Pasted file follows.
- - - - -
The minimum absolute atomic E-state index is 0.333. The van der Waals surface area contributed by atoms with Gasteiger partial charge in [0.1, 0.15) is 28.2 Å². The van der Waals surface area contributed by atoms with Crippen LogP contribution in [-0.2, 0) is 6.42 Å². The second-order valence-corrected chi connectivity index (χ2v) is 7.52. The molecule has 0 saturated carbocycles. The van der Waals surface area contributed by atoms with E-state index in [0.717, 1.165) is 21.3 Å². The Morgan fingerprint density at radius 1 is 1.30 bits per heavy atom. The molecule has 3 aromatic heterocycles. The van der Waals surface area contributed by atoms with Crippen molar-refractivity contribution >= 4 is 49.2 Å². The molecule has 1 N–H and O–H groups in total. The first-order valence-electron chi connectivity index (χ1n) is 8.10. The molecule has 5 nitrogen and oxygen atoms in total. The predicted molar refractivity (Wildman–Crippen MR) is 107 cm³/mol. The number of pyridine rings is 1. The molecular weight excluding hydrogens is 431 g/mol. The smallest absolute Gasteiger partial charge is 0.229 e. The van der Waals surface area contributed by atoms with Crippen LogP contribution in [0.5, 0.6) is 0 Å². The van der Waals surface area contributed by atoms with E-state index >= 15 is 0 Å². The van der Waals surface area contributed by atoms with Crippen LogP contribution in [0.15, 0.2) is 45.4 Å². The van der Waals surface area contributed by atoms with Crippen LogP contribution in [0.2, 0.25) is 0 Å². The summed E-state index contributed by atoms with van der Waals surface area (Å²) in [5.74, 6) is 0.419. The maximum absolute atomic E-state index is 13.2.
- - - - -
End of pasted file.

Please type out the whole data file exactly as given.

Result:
The minimum absolute atomic E-state index is 0.333. The van der Waals surface area contributed by atoms with Gasteiger partial charge in [0.1, 0.15) is 28.2 Å². The van der Waals surface area contributed by atoms with Crippen LogP contribution in [-0.2, 0) is 6.42 Å². The second-order valence-corrected chi connectivity index (χ2v) is 7.52. The molecule has 0 saturated carbocycles. The van der Waals surface area contributed by atoms with E-state index in [0.717, 1.165) is 21.3 Å². The Morgan fingerprint density at radius 1 is 1.30 bits per heavy atom. The molecule has 3 aromatic heterocycles. The van der Waals surface area contributed by atoms with Crippen molar-refractivity contribution >= 4 is 49.2 Å². The molecule has 1 N–H and O–H groups in total. The first-order valence-electron chi connectivity index (χ1n) is 8.10. The molecule has 5 nitrogen and oxygen atoms in total. The predicted molar refractivity (Wildman–Crippen MR) is 107 cm³/mol. The number of pyridine rings is 1. The molecular weight excluding hydrogens is 431 g/mol. The smallest absolute Gasteiger partial charge is 0.229 e. The van der Waals surface area contributed by atoms with Crippen LogP contribution in [0.5, 0.6) is 0 Å². The van der Waals surface area contributed by atoms with E-state index >= 15 is 0 Å². The van der Waals surface area contributed by atoms with Crippen LogP contribution in [0.15, 0.2) is 45.4 Å². The van der Waals surface area contributed by atoms with Crippen LogP contribution in [0.2, 0.25) is 0 Å². The summed E-state index contributed by atoms with van der Waals surface area (Å²) in [5.74, 6) is 0.419. The maximum absolute atomic E-state index is 13.2.